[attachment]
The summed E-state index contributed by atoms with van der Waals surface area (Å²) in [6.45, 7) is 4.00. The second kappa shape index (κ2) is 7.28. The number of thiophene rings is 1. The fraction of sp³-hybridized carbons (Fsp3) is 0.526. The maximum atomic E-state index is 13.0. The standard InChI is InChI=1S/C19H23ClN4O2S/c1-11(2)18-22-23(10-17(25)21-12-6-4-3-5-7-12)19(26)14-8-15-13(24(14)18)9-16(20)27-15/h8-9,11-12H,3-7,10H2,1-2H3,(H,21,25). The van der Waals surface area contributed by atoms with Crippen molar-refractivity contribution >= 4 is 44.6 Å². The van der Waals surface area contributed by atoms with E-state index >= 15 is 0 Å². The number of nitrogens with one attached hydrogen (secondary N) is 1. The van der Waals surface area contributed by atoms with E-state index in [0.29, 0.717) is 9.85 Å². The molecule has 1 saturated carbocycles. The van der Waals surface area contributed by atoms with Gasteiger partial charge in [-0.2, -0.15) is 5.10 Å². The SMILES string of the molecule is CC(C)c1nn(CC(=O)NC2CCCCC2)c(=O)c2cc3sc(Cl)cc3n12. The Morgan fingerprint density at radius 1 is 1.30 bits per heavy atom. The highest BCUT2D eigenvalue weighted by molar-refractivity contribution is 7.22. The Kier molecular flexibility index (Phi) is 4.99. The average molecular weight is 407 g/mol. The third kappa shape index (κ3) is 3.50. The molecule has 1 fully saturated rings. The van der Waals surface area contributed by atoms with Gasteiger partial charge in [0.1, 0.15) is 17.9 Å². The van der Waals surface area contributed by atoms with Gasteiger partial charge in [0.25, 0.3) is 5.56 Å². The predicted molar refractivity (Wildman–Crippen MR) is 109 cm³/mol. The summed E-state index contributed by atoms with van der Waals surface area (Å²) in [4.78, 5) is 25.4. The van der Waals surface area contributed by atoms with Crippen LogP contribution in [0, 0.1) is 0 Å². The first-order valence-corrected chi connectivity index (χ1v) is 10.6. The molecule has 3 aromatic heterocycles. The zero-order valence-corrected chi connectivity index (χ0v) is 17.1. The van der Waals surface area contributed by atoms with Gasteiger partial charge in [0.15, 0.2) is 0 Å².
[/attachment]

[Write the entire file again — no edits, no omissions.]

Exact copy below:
The summed E-state index contributed by atoms with van der Waals surface area (Å²) in [6.45, 7) is 4.00. The second kappa shape index (κ2) is 7.28. The number of thiophene rings is 1. The fraction of sp³-hybridized carbons (Fsp3) is 0.526. The maximum atomic E-state index is 13.0. The standard InChI is InChI=1S/C19H23ClN4O2S/c1-11(2)18-22-23(10-17(25)21-12-6-4-3-5-7-12)19(26)14-8-15-13(24(14)18)9-16(20)27-15/h8-9,11-12H,3-7,10H2,1-2H3,(H,21,25). The van der Waals surface area contributed by atoms with Crippen molar-refractivity contribution >= 4 is 44.6 Å². The van der Waals surface area contributed by atoms with E-state index >= 15 is 0 Å². The number of nitrogens with one attached hydrogen (secondary N) is 1. The van der Waals surface area contributed by atoms with E-state index in [0.29, 0.717) is 9.85 Å². The molecule has 1 saturated carbocycles. The van der Waals surface area contributed by atoms with Gasteiger partial charge in [-0.2, -0.15) is 5.10 Å². The SMILES string of the molecule is CC(C)c1nn(CC(=O)NC2CCCCC2)c(=O)c2cc3sc(Cl)cc3n12. The Morgan fingerprint density at radius 1 is 1.30 bits per heavy atom. The highest BCUT2D eigenvalue weighted by molar-refractivity contribution is 7.22. The Kier molecular flexibility index (Phi) is 4.99. The average molecular weight is 407 g/mol. The third kappa shape index (κ3) is 3.50. The molecule has 1 fully saturated rings. The van der Waals surface area contributed by atoms with Gasteiger partial charge in [0.1, 0.15) is 17.9 Å². The van der Waals surface area contributed by atoms with Gasteiger partial charge in [0.25, 0.3) is 5.56 Å². The predicted molar refractivity (Wildman–Crippen MR) is 109 cm³/mol. The summed E-state index contributed by atoms with van der Waals surface area (Å²) in [4.78, 5) is 25.4. The van der Waals surface area contributed by atoms with Crippen LogP contribution in [0, 0.1) is 0 Å². The first-order valence-corrected chi connectivity index (χ1v) is 10.6. The molecule has 3 aromatic heterocycles. The zero-order valence-corrected chi connectivity index (χ0v) is 17.1. The van der Waals surface area contributed by atoms with Gasteiger partial charge in [0.15, 0.2) is 0 Å².